22. 22. 06/04/35 22 Benefits of DSM • Reduces consumers energy bills • Reduces the need for the new plant, transmission and distribution construction • Stimulates economic development • Creates long time jobs that benefits the economy • Increases the competitiveness of the local enterprises • Can reduce maintenance and equipment replacement cost • Reduces local air pollution • Reduces emission s that contribute to national and international environmental problems such as acid rain and global warming • Enhances national security by easing dependence on foreign energy sources Dr.A.Arunagiri Computer central role in distribution planning  Software needs: generally is selected on the basis of the least life cycle cost or least ownership costs (hiring or purchase + training + maintenance costs). The software must be. – Bestoverallperformance – Bestsolution – Bestopen architecture system  Analysis of the system computer aided power flow studies in improving the performance of the existing sub-transmission and distribution systems and proposed expansion of network up to the meter point (Consumers). Studies will provide – Active and reactive power flows as well as the locations of capacitors – Voltage variation (at each node or bus, percent variation) – Peak power losses and energy losses – Computation of commercial losses of feeder – Overloading of transformers : Dr.A.Arunagiri
  23. 23. 06/04/35 23 Computer central role in distribution planning  Data: success of any information technology system is highly dependent on the accurate, up to date field data for improvement in the network and system. Information must be clear and up- dated on: Nodes Single line diagram Distribution substation Primary feeder Distribution transformer and secondary feeder Consumer data Load data Dr.A.Arunagiri Elements of the distribution system  Distribution Transformer  Primary distribution feeder  Secondary distribution feeder  Protection devices and instrumentation Dr.A.Arunagiri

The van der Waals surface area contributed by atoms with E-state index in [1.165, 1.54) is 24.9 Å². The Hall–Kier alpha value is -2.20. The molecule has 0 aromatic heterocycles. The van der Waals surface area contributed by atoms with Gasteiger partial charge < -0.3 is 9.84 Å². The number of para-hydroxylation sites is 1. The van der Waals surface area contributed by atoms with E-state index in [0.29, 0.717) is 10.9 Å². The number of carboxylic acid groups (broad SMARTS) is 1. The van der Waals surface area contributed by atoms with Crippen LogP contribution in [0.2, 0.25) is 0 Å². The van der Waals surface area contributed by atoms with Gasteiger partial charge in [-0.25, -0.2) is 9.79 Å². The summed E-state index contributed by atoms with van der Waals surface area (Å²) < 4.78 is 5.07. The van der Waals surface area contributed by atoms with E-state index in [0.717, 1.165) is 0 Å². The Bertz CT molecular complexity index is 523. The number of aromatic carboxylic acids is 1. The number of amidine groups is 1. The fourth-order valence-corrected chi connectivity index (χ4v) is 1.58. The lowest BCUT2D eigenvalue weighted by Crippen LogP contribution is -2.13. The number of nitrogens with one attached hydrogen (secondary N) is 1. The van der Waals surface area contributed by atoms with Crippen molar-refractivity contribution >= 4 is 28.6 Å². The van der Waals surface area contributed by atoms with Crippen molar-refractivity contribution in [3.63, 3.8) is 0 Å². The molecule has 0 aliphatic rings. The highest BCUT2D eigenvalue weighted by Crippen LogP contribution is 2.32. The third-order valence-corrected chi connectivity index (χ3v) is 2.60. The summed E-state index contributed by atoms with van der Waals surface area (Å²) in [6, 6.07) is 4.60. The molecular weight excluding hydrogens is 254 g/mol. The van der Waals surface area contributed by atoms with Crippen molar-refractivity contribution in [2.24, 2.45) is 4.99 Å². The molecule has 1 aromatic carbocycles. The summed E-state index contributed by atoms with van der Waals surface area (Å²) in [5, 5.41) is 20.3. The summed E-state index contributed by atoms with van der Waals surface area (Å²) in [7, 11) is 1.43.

24. 24. 06/04/35 24 Dispersed Generation Dr.A.Arunagiri Impact of dispersed storage and generation • This is When the generating plant is connected to a distribution network capable of supplying power to the consumer load directly . • This enhances the reliability and the quality of power supply. • The expectations of the reliability especially for data centers, call centers, computer controlled critical process/businesses, continuous process industries, petro chemical refineries are four nines (99.99%). Dr.A.Arunagiri
  25. 25. 06/04/35 25 Impact of dispersed generation…. For dispersed generations line losses will be nominal since there is no transmission system is required. Dispersed generation with local radial distribution network will play an important role in the 21st century. Dispersed generation is generally from local renewable sources. This saves environment degradation compared to conventional thermal generation. Dr.A.Arunagiri Renewable resources of generation  Fuel cells  Solar photovoltaic  Wind energy  Tidal wave energy from ocean  Small hydro (up to 25 MW capacity, pumped storage)  Geo-thermal  Bio-mass  Municipal and industrial west Dr.A.Arunagiri
  26. 26. 06/04/35 26 Net Metering The kilo watt hour meter(import – export meter) can be used to accurately register the flow of electricity in either direction. This means the ‘netting’ process associated with net metering happens automatically Dr.A.Arunagiri Assignment 1 Q.1 Draw the one line diagram of the electrical power system available in KSA.. Indicate the voltage levels for Generation Transmission Sub transmission Primary Feeder Secondary Feeder Q2 Mention and discuss the different types of the renewable resources of generation available in the KSA. Dr.A.Arunagiri